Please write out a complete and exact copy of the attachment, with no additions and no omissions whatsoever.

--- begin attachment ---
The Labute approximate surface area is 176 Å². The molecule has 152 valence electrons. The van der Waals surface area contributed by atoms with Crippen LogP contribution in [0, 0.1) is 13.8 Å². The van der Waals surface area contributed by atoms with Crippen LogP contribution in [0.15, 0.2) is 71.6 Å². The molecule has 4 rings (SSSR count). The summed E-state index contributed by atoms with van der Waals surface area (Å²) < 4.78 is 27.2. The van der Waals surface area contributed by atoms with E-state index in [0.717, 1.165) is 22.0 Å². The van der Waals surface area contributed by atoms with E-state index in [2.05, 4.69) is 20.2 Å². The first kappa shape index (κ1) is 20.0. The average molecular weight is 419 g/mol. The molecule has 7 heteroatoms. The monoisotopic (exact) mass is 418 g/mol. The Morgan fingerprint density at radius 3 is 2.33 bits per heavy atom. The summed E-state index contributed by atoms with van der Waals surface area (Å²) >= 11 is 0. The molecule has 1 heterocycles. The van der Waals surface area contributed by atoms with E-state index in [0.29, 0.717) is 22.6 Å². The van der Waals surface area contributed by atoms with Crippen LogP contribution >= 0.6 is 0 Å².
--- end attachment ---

The Labute approximate surface area is 176 Å². The molecule has 152 valence electrons. The van der Waals surface area contributed by atoms with Crippen LogP contribution in [0, 0.1) is 13.8 Å². The van der Waals surface area contributed by atoms with Crippen LogP contribution in [0.15, 0.2) is 71.6 Å². The molecule has 4 rings (SSSR count). The summed E-state index contributed by atoms with van der Waals surface area (Å²) < 4.78 is 27.2. The van der Waals surface area contributed by atoms with E-state index in [0.717, 1.165) is 22.0 Å². The van der Waals surface area contributed by atoms with E-state index in [2.05, 4.69) is 20.2 Å². The first kappa shape index (κ1) is 20.0. The average molecular weight is 419 g/mol. The molecule has 7 heteroatoms. The monoisotopic (exact) mass is 418 g/mol. The Morgan fingerprint density at radius 3 is 2.33 bits per heavy atom. The summed E-state index contributed by atoms with van der Waals surface area (Å²) >= 11 is 0. The molecule has 1 heterocycles. The van der Waals surface area contributed by atoms with E-state index in [0.29, 0.717) is 22.6 Å². The van der Waals surface area contributed by atoms with Crippen LogP contribution >= 0.6 is 0 Å².